Understory develops a weather tracking solution and sells data to insurance providers, farmers, etc.

Employees: 15


Though they predate the Internet of Things by decades, in some ways weather stations are the nodes of the original sensor network. Every time you check the forecast, you’re drawing on data that’s been collected, aggregated, analyzed and shared by a variety of sensing equipment spread across your city, region or nation.

But that’s not to say IoT sensor networks don’t have anything to add. In fact, emerging technologies are making it possible to create weather sensor networks that are cheaper, collect a wider variety of data, and provide denser and more granular coverage than ever before.

Understory is a weather data startup that’s taking advantage of these trends to provide an unusually deep and detailed picture of local weather events. Its compact solar-powered weather stations, calledRTi’s (“Arties”), are installed on the roofs of buildings or the sides of cell phone towers and other infrastructure. Inside each RTi are sensors to measure the three-dimensional forces acting on the equipment, as well as basic weather data like temperature, atmospheric pressure and sunlight.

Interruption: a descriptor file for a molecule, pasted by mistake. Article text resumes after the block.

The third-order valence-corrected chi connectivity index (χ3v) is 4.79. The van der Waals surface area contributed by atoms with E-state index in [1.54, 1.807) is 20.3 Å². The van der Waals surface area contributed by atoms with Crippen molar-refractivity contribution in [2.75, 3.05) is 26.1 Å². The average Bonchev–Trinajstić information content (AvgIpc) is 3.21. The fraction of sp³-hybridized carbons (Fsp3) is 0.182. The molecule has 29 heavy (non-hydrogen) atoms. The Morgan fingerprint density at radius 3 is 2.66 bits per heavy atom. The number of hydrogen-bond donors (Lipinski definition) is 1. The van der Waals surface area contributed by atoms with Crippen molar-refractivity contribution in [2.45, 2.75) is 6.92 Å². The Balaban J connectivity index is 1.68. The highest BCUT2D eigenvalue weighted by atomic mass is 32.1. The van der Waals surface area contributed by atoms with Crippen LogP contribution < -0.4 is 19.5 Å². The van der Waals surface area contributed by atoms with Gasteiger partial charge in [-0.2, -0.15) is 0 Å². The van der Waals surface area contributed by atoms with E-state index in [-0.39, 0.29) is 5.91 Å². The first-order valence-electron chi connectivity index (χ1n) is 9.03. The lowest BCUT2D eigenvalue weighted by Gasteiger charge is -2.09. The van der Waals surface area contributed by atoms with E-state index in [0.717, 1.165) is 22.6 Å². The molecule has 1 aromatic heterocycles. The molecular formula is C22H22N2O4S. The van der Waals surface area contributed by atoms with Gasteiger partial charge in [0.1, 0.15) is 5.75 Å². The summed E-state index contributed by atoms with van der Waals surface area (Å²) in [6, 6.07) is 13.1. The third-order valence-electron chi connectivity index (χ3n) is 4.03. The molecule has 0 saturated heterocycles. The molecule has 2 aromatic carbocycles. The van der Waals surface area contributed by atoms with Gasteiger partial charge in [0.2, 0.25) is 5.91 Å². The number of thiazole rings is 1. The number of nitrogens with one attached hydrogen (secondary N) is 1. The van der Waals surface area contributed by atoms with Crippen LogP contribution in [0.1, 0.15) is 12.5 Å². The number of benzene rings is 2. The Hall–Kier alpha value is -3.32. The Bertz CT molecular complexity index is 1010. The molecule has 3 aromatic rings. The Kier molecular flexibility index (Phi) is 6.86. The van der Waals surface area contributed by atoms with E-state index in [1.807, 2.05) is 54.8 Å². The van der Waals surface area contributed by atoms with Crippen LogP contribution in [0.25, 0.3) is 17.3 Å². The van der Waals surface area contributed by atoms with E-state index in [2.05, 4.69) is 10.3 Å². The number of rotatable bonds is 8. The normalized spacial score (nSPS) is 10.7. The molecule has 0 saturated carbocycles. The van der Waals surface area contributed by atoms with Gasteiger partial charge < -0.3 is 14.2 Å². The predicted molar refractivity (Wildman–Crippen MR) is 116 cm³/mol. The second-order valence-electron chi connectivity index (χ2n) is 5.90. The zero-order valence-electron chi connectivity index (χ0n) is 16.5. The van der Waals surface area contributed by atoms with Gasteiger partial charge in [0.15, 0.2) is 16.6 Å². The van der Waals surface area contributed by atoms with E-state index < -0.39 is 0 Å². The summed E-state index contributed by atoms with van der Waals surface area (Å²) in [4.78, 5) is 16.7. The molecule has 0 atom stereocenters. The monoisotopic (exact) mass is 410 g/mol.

Those 3-D sensors make thousands of measurements per second, amounting to a hyper-detailed snapshot of hyper-local weather conditions. Understory says it can detect the size, and speed and impact angle of hailstones; the rate and distribution of falling raindrops; and the rapid buffeting of up- and down-draft winds during turbulent storms. That’s way more than most of us need to know about the weather, but it has uses in fields like property insurance, emergency preparedness and scientific research.

Data Map
Data Map

Understory has already rolled out high-coverage networks in Kansas City and Dallas, with RTi’s installed every few miles across each city. It’s looking to expand all over the Midwest, with future developments planned in major cities from Detroit to Denver and from Minneapolis to Houston. RTi’s can’t be purchased, but property owners can volunteer to host one in exchange for access to Understory’s data. Academic researchers can use the platform and API for free.

In 2013 Understory joined the Boston-area Bolt hardware portfolio, and subsequently raised nearly $2 million in seed funding. In addition to its Midwest deployments, the company is partnering with the city of Somerville, Mass., to provide municipal weather data, including a publically accessible live feed.

Learn more in the video below.

Related: Real-Time Wind Mapping, Array of Things, StormTag, PressureNET, WeatherCloud